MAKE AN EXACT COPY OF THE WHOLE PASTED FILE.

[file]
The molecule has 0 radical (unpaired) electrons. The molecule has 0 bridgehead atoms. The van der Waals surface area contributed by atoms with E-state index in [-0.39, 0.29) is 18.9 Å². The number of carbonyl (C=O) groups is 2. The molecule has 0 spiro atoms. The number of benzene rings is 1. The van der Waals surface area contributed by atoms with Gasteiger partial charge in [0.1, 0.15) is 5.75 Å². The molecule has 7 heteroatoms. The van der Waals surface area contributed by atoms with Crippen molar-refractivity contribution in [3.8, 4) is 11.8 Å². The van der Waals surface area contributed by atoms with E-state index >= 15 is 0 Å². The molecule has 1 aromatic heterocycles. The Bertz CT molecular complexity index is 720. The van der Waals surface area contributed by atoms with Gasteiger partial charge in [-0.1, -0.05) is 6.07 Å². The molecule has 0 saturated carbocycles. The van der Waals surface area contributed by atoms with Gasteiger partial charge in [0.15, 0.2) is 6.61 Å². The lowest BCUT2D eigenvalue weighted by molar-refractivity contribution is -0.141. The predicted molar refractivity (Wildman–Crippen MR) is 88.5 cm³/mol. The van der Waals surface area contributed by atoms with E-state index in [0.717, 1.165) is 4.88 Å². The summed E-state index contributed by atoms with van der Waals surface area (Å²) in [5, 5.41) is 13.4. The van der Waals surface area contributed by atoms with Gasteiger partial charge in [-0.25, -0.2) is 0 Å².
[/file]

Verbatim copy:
The molecule has 0 radical (unpaired) electrons. The molecule has 0 bridgehead atoms. The van der Waals surface area contributed by atoms with E-state index in [-0.39, 0.29) is 18.9 Å². The number of carbonyl (C=O) groups is 2. The molecule has 0 spiro atoms. The number of benzene rings is 1. The van der Waals surface area contributed by atoms with Gasteiger partial charge in [0.1, 0.15) is 5.75 Å². The molecule has 7 heteroatoms. The van der Waals surface area contributed by atoms with Crippen molar-refractivity contribution in [3.8, 4) is 11.8 Å². The van der Waals surface area contributed by atoms with E-state index >= 15 is 0 Å². The molecule has 1 aromatic heterocycles. The Bertz CT molecular complexity index is 720. The van der Waals surface area contributed by atoms with Gasteiger partial charge in [-0.1, -0.05) is 6.07 Å². The molecule has 0 saturated carbocycles. The van der Waals surface area contributed by atoms with Gasteiger partial charge in [0.15, 0.2) is 6.61 Å². The lowest BCUT2D eigenvalue weighted by molar-refractivity contribution is -0.141. The predicted molar refractivity (Wildman–Crippen MR) is 88.5 cm³/mol. The van der Waals surface area contributed by atoms with E-state index in [0.717, 1.165) is 4.88 Å². The summed E-state index contributed by atoms with van der Waals surface area (Å²) in [5, 5.41) is 13.4. The van der Waals surface area contributed by atoms with Gasteiger partial charge in [-0.25, -0.2) is 0 Å².